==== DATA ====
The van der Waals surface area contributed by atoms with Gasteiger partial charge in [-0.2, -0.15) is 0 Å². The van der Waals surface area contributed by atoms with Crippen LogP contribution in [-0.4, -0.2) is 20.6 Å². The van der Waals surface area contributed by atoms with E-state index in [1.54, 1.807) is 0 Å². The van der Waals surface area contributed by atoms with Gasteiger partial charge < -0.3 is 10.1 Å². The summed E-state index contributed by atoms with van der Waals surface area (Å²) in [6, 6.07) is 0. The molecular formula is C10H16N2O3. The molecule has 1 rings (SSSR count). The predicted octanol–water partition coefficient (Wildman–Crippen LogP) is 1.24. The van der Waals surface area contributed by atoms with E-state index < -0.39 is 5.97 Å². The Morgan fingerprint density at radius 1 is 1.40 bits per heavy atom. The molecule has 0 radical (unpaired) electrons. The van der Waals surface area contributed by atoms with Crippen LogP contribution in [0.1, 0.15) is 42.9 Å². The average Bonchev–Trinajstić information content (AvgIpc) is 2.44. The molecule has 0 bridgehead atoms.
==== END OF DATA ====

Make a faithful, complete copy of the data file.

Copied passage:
The van der Waals surface area contributed by atoms with Gasteiger partial charge in [-0.2, -0.15) is 0 Å². The van der Waals surface area contributed by atoms with Crippen LogP contribution in [-0.4, -0.2) is 20.6 Å². The van der Waals surface area contributed by atoms with E-state index in [1.54, 1.807) is 0 Å². The van der Waals surface area contributed by atoms with Gasteiger partial charge < -0.3 is 10.1 Å². The summed E-state index contributed by atoms with van der Waals surface area (Å²) in [6, 6.07) is 0. The molecular formula is C10H16N2O3. The molecule has 1 rings (SSSR count). The predicted octanol–water partition coefficient (Wildman–Crippen LogP) is 1.24. The van der Waals surface area contributed by atoms with E-state index < -0.39 is 5.97 Å². The Morgan fingerprint density at radius 1 is 1.40 bits per heavy atom. The molecule has 0 radical (unpaired) electrons. The van der Waals surface area contributed by atoms with Crippen LogP contribution in [0.1, 0.15) is 42.9 Å². The average Bonchev–Trinajstić information content (AvgIpc) is 2.44. The molecule has 0 bridgehead atoms.